Like many authors, it’s been my lifelong dream to write. I’m pretty sure it started in the womb for me. I can’t remember a time when I wasn’t writing. I still have my childhood diary and, although I wasn’t exactly Jane Austen, my ten year old self loved to weave stories. Several decades later, and I still do!
My journey to write and publish my first book has been a long one, but it’s been so well worth the bumps, the turns and the detours along the road. I think if I had to relive a day in my life, like Bill Murray’s character does in Groundhog’s Day, it would be the day my first book was published. That was a great day and a realization of my dream as an author. I still pinch myself, from time to time, to make sure I’m not dreaming. I still have the black and blue marks on my arm to prove it!
Are you a structured writer or a see-what happens?
I think I would have to say a little bit of both. Sometimes, I map out the entire storyline before putting a single word on paper. I go through several drafts of a story and by the time I’ve completed a book, I know the characters so well that they’ve become like family to me. That is what happened with The Holiday Gig.
Other times though, an idea will come to me out of the blue. When it does, I immediately run to my computer and type out the dialogue I have in my head, and then work backwards from there. I also try to keep a journal with me at all times so I’m able to jot down thoughts at they come to me. I’m a people watcher so story lines sometimes presents itself from situations I observe. That is how I came up with the premise of my book, The Shopping Swap. It was while I was out doing some Christmas shopping.
Then there are the occasions (more often than I care to admit) when I forget my journal and I find myself jotting down ideas on Post-it notes or any scraps of paper I can find in my bag as I sit on the sidelines during a soccer game or as I wait on line at the supermarket. I’m usually scribbling my thoughts on the back of my dry cleaning receipts. You see, I have young children at home so my writing takes place any time I have a few minutes or an hour to spare. It’s usually in-between all of their activities. Then when I get home, I find myself pulling out all of those pesky little notes and trying to put them in order! It would be nice if I could read my own handwriting and decipher them. Sometimes, they are like hieroglyphs.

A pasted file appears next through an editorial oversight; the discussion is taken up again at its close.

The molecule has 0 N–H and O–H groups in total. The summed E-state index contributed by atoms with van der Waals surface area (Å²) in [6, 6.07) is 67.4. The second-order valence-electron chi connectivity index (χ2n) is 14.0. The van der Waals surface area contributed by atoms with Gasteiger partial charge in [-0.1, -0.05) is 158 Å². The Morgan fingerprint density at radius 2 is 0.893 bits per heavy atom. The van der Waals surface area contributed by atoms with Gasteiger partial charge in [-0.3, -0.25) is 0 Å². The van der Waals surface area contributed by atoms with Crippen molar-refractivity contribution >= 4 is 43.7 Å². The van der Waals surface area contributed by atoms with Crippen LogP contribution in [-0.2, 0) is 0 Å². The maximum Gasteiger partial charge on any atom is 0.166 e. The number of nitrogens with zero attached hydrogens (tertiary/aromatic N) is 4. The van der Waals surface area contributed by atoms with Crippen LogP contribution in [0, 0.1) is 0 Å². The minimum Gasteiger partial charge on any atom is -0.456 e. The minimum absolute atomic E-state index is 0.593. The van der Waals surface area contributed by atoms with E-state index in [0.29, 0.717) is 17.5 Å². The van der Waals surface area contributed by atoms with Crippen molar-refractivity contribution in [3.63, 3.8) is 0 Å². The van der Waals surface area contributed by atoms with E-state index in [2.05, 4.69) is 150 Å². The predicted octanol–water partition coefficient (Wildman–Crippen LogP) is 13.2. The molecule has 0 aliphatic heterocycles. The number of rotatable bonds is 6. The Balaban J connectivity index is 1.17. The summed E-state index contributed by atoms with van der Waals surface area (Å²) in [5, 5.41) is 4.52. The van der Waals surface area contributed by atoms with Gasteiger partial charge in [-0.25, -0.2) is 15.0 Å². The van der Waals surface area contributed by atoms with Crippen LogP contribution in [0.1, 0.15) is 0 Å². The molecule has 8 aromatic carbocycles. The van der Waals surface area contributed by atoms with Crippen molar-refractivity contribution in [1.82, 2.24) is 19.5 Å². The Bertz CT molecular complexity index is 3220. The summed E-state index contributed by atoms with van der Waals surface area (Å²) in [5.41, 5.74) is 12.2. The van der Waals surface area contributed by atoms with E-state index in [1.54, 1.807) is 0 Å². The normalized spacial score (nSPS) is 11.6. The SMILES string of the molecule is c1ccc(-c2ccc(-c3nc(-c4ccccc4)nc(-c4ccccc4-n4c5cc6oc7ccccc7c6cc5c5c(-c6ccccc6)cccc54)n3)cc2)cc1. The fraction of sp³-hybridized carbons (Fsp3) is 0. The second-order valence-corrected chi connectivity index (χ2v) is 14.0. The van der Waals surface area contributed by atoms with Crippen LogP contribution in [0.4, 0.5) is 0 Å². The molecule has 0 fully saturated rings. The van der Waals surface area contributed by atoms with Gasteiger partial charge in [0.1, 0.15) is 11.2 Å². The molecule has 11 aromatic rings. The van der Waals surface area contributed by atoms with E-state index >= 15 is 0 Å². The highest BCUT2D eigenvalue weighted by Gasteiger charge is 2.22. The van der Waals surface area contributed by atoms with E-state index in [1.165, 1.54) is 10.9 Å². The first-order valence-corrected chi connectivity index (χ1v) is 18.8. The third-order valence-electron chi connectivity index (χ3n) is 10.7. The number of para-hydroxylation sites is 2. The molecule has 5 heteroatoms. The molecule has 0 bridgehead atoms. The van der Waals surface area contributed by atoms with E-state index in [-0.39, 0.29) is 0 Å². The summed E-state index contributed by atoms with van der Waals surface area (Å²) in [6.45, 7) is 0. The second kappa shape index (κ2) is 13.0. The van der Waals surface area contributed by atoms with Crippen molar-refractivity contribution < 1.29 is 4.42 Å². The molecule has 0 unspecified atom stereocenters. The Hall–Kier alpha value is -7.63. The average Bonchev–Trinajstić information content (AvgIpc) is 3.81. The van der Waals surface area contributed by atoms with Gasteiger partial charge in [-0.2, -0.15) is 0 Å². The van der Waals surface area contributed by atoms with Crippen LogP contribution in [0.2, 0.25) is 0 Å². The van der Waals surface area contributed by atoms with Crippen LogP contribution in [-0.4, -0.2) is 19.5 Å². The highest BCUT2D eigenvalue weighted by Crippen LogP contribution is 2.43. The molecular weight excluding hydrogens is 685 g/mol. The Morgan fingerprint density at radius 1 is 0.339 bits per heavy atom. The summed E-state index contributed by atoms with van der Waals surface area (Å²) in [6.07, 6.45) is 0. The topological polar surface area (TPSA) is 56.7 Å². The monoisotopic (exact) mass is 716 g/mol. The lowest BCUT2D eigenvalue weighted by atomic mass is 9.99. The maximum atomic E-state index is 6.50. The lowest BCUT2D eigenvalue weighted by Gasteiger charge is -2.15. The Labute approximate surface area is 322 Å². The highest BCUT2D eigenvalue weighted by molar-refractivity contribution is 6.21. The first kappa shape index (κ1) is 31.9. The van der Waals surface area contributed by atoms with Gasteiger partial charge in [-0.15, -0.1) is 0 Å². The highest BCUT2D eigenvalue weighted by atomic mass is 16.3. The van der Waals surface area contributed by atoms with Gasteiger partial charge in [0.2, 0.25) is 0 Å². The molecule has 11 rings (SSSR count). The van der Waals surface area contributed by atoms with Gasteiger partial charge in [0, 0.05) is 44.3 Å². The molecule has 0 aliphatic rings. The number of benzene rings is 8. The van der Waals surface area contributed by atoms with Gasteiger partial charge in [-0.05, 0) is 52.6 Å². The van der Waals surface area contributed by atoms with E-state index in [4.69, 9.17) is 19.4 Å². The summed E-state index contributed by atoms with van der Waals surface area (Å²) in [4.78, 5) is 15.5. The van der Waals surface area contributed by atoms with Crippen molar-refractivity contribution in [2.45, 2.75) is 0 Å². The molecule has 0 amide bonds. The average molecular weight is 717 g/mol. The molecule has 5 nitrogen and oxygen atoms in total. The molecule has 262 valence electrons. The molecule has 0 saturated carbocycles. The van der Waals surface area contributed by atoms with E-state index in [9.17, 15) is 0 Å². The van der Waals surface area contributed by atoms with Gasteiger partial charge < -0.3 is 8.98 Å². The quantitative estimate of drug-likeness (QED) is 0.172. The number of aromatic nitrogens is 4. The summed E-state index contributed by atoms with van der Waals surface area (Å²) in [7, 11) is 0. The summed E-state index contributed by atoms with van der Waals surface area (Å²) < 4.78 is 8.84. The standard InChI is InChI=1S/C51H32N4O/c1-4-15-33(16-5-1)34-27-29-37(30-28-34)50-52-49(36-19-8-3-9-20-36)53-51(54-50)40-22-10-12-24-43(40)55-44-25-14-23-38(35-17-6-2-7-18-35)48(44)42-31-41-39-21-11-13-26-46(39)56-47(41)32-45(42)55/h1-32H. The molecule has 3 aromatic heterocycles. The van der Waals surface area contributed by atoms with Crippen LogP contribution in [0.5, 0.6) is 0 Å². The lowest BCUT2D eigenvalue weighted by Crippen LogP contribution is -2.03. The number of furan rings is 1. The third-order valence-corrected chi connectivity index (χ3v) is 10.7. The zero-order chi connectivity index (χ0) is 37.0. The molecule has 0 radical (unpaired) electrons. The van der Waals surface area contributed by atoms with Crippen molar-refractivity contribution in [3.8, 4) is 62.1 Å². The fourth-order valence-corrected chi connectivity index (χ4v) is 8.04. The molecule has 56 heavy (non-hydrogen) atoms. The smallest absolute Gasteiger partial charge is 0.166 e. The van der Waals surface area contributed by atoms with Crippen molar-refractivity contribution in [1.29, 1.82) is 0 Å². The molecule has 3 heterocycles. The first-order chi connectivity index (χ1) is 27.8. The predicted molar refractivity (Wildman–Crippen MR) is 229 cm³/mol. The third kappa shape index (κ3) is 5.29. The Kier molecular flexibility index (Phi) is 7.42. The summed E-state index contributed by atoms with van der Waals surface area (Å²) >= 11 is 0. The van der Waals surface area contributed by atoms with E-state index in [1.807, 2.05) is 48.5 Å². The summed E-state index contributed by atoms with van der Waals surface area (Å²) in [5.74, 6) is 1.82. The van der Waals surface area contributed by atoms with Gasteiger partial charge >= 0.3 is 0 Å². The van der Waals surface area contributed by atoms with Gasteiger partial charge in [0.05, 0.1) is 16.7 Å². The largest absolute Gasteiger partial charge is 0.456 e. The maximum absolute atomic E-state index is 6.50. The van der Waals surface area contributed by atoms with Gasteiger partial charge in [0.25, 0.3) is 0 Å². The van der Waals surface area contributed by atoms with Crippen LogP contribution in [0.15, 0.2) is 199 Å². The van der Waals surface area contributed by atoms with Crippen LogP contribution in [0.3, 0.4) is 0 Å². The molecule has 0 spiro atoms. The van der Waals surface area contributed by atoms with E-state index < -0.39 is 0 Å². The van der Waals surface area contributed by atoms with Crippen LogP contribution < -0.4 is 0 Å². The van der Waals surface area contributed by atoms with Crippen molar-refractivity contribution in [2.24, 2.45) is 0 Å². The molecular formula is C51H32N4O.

My favorite book to write was The Holiday Gig. I’m sucker for holiday romances. I can watch Love Actually over and over again, on loop, during the entire month of December. Oh, who I am kidding? I can watch it during the hottest evening in August!
The book centers around Taylor Barnes who has a dilemma. She is 32 and about to realize her dreams of making partner at her New York City high-powered law firm with a fancy office and a huge salary. She has no time for anything else in her life -least of all a boyfriend. Yet something stands in the way of her coveted promotion: Charles Wigs, family man and managing partner at Gotsall and Craig who questions whether the single Taylor Barnes can project the right image for the firm. Not only does her own boss question her singledom, but so does her entire family back home. When an invitation to her cousin’s Christmas wedding lands on her desk, Taylor must head back to Pennsylvania to face the music. It seems as if Taylor has to convince everyone that she’s got the perfect life with the perfect boyfriend-all before the clock strikes twelve on New Year’s Eve. But how is she to make this happen? Taylor thinks she’s found the answer. Why not hire a temporary boyfriend to help her get through the holidays? It’s the best of both worlds and without any of the emotional baggage that comes with a real relationship. However, when handsome Hunter Ryan answers the ad for the position, Taylor finds herself with more than she bargained for.
I think I related to the story because of the pressure a lot of women face today to balance it all: a career, family and love. It can be overwhelming sometimes. This book reminds me of what is important in life and to remember not to lose sight of that.
What inspired you to write it?
In all of my books, I find inspiration in the classic romantic comedies that I grew up watching, such as It Happened One Night with Clark Gable and Claudette Colbert. Their witty dialogue served as inspiration for the playful bantering that occurs between Taylor and Hunter in my book, The Holiday Gig. Because of that movie, I discovered that it’s sexy to be funny. To me, there is nothing more attractive than a man with a sense of humor.
I also think that Lucy O’Ball is a comic genius and I find her awe inspiring. I still belly laugh at every rerun of I Love Lucy. I’d like to think that a small part of her spirit lives in all of my female characters, including Taylor.